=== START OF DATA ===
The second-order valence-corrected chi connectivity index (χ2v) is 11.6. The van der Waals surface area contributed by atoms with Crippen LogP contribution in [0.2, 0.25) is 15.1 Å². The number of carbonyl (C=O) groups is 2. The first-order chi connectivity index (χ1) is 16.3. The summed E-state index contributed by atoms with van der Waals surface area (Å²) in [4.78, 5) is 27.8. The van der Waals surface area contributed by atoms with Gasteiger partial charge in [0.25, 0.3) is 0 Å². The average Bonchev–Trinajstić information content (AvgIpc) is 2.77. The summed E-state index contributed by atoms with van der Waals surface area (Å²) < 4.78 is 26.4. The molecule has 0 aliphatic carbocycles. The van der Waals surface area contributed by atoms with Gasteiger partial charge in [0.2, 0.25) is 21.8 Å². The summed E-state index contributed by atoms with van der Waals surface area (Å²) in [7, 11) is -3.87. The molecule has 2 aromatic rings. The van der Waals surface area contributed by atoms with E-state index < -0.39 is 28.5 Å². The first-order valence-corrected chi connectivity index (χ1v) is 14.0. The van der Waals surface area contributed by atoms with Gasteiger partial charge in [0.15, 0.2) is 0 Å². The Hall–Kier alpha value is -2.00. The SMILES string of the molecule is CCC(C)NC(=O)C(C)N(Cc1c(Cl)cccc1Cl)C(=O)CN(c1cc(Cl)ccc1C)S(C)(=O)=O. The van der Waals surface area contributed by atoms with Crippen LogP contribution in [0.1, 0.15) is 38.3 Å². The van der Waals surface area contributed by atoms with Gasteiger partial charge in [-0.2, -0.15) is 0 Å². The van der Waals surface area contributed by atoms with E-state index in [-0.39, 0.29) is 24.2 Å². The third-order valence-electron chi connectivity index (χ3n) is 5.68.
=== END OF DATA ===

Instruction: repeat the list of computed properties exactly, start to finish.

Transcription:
The second-order valence-corrected chi connectivity index (χ2v) is 11.6. The van der Waals surface area contributed by atoms with Crippen LogP contribution in [0.2, 0.25) is 15.1 Å². The number of carbonyl (C=O) groups is 2. The first-order chi connectivity index (χ1) is 16.3. The summed E-state index contributed by atoms with van der Waals surface area (Å²) in [4.78, 5) is 27.8. The van der Waals surface area contributed by atoms with Gasteiger partial charge in [0.25, 0.3) is 0 Å². The average Bonchev–Trinajstić information content (AvgIpc) is 2.77. The summed E-state index contributed by atoms with van der Waals surface area (Å²) < 4.78 is 26.4. The molecule has 0 aliphatic carbocycles. The van der Waals surface area contributed by atoms with Gasteiger partial charge in [0.2, 0.25) is 21.8 Å². The summed E-state index contributed by atoms with van der Waals surface area (Å²) in [7, 11) is -3.87. The molecule has 2 aromatic rings. The van der Waals surface area contributed by atoms with E-state index < -0.39 is 28.5 Å². The first-order valence-corrected chi connectivity index (χ1v) is 14.0. The van der Waals surface area contributed by atoms with Gasteiger partial charge in [0.15, 0.2) is 0 Å². The Hall–Kier alpha value is -2.00. The SMILES string of the molecule is CCC(C)NC(=O)C(C)N(Cc1c(Cl)cccc1Cl)C(=O)CN(c1cc(Cl)ccc1C)S(C)(=O)=O. The van der Waals surface area contributed by atoms with Crippen LogP contribution in [0.1, 0.15) is 38.3 Å². The van der Waals surface area contributed by atoms with Gasteiger partial charge in [-0.2, -0.15) is 0 Å². The van der Waals surface area contributed by atoms with E-state index in [-0.39, 0.29) is 24.2 Å². The third-order valence-electron chi connectivity index (χ3n) is 5.68.